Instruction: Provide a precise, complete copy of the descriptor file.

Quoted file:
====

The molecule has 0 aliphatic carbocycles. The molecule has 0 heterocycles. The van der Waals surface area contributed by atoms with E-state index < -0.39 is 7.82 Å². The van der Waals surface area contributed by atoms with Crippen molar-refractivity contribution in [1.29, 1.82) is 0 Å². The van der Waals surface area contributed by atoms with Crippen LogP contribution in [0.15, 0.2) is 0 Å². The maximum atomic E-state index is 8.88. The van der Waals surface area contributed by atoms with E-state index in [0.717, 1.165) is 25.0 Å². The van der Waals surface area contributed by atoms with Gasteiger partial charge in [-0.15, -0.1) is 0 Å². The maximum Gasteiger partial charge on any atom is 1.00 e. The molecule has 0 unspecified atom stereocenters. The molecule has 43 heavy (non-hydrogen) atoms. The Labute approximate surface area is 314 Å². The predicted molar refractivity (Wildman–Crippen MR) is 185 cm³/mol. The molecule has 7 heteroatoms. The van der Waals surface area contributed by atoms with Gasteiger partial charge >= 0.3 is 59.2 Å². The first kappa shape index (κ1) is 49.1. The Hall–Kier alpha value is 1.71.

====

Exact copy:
The molecule has 0 aliphatic carbocycles. The molecule has 0 heterocycles. The van der Waals surface area contributed by atoms with E-state index < -0.39 is 7.82 Å². The van der Waals surface area contributed by atoms with Crippen molar-refractivity contribution in [1.29, 1.82) is 0 Å². The van der Waals surface area contributed by atoms with Crippen LogP contribution in [0.15, 0.2) is 0 Å². The maximum atomic E-state index is 8.88. The van der Waals surface area contributed by atoms with E-state index in [0.717, 1.165) is 25.0 Å². The van der Waals surface area contributed by atoms with Gasteiger partial charge in [-0.15, -0.1) is 0 Å². The maximum Gasteiger partial charge on any atom is 1.00 e. The molecule has 0 unspecified atom stereocenters. The molecule has 43 heavy (non-hydrogen) atoms. The Labute approximate surface area is 314 Å². The predicted molar refractivity (Wildman–Crippen MR) is 185 cm³/mol. The molecule has 7 heteroatoms. The van der Waals surface area contributed by atoms with Gasteiger partial charge >= 0.3 is 59.2 Å². The first kappa shape index (κ1) is 49.1. The Hall–Kier alpha value is 1.71.